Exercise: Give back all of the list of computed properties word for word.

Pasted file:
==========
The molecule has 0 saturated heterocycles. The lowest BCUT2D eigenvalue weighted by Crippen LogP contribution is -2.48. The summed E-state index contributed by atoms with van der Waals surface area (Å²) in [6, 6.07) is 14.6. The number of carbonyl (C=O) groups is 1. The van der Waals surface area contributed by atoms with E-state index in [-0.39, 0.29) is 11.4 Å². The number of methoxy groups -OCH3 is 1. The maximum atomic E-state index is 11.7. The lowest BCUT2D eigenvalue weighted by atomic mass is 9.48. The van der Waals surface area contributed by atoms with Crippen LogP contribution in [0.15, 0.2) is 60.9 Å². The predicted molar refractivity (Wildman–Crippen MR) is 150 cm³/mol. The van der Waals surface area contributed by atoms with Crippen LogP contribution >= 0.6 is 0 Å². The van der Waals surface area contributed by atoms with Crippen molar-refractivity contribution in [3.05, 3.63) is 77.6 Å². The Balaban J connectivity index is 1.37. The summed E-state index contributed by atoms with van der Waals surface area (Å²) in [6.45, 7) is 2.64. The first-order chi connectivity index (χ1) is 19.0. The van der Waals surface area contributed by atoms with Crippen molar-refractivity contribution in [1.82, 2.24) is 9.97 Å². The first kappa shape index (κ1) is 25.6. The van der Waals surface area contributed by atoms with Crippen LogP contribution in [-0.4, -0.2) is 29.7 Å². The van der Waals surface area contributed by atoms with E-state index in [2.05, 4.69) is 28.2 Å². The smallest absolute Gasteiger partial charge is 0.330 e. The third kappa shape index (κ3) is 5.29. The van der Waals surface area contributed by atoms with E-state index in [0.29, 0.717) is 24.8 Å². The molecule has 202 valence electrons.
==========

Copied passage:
The molecule has 0 saturated heterocycles. The lowest BCUT2D eigenvalue weighted by Crippen LogP contribution is -2.48. The summed E-state index contributed by atoms with van der Waals surface area (Å²) in [6, 6.07) is 14.6. The number of carbonyl (C=O) groups is 1. The van der Waals surface area contributed by atoms with E-state index in [-0.39, 0.29) is 11.4 Å². The number of methoxy groups -OCH3 is 1. The maximum atomic E-state index is 11.7. The lowest BCUT2D eigenvalue weighted by atomic mass is 9.48. The van der Waals surface area contributed by atoms with Crippen LogP contribution in [0.15, 0.2) is 60.9 Å². The predicted molar refractivity (Wildman–Crippen MR) is 150 cm³/mol. The van der Waals surface area contributed by atoms with Crippen LogP contribution >= 0.6 is 0 Å². The van der Waals surface area contributed by atoms with Crippen molar-refractivity contribution in [3.05, 3.63) is 77.6 Å². The Balaban J connectivity index is 1.37. The summed E-state index contributed by atoms with van der Waals surface area (Å²) in [6.45, 7) is 2.64. The first-order chi connectivity index (χ1) is 19.0. The van der Waals surface area contributed by atoms with Crippen molar-refractivity contribution in [1.82, 2.24) is 9.97 Å². The first kappa shape index (κ1) is 25.6. The van der Waals surface area contributed by atoms with Crippen LogP contribution in [-0.4, -0.2) is 29.7 Å². The van der Waals surface area contributed by atoms with E-state index in [2.05, 4.69) is 28.2 Å². The smallest absolute Gasteiger partial charge is 0.330 e. The third kappa shape index (κ3) is 5.29. The van der Waals surface area contributed by atoms with E-state index in [0.29, 0.717) is 24.8 Å². The molecule has 202 valence electrons.